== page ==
Papua New Guinea: Mead (capt); Olam, Ottio, Macdonald, Lo; A Boas, W Boas; Meninga, Segeyaro, Page, Martin, Minoga, Aiton. Interchange: Baptiste, Amean, Albert, Griffin.

JAILED: Man ‘drove like maniac’ while transporting stolen £20,000 road roller

A “MANIAC” driver who jumped six red lights in a stolen Transit van during a seven mile police chase into the centre of Bradford has been imprisoned for 18 months.

Craig Longdon deliberately hit a patrol vehicle and almost collided with a dog van while transporting a stolen £20,000 road roller, Bradford Crown Court was told.

He was pursued late at night from Otley Road, Menston, to Thornton Road in Bradford where he was boxed in down a side street and the keys seized by the police from the ignition.

Longdon, 49, of Chapel Lane, Armley, Leeds, pleaded guilty to dangerous driving on October 27 last year and dishonestly handling the Bomag road roller stolen from Gallagher Construction in Leeds at 8pm the same day.

Prosecutor Robert Galley said the Transit van revved hard and reversed into the front bumper of a police car before speeding off on an 11 minute chase at speeds up to 40mph.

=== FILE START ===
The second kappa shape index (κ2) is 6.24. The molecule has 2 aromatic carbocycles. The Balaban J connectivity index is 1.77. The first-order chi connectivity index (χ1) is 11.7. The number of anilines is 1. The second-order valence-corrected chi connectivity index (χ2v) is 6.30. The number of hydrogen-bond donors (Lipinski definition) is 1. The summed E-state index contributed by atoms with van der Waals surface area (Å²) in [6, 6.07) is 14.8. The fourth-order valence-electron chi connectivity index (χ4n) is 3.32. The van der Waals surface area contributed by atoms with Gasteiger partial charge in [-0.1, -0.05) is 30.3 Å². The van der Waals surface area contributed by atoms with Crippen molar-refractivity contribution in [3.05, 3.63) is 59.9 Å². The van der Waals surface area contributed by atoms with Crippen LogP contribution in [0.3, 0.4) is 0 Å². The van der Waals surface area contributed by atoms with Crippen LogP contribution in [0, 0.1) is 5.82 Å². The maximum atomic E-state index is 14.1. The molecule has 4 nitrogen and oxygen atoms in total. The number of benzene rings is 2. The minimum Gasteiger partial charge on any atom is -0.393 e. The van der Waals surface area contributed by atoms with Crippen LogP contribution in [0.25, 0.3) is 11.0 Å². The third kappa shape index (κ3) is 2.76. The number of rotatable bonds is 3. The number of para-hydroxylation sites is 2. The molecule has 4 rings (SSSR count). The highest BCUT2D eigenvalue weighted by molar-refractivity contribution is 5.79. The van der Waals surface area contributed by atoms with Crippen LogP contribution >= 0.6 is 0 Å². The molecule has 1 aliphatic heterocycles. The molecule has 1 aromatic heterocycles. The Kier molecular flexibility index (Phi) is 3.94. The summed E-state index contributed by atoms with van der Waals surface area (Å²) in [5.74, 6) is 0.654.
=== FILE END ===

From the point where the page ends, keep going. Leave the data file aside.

It ran six red traffic lights, went the wrong way down a street in the middle of Bradford and forced a pedestrian to jump clear.

Longdon hit another van and a car during the pursuit, the court was told.

He told the police he was asked to drive the van and had gone only a short distance in it when the police approached, but he was seen filling the vehicle with fuel that afternoon, Mr Galley stated.

The van had been stolen from a pub car park a few days earlier and the police were alerted when it was suspected it had cloned number plates.

The court heard in mitigation that Longdon had not reoffended in the 13 months since he committed the offences.

He was asked to drive the van and did not know what was in the back, but conceded he knew or believed it was stolen goods.

Longdon had health problems, including suffering brain seizures that made him unable to carry out unpaid work for the community.

Deputy Circuit Judge James Spencer QC told Longdon: “You drove like a maniac to try to escape.”

Longdon was banned from driving for 21 months and until he takes an extended retest.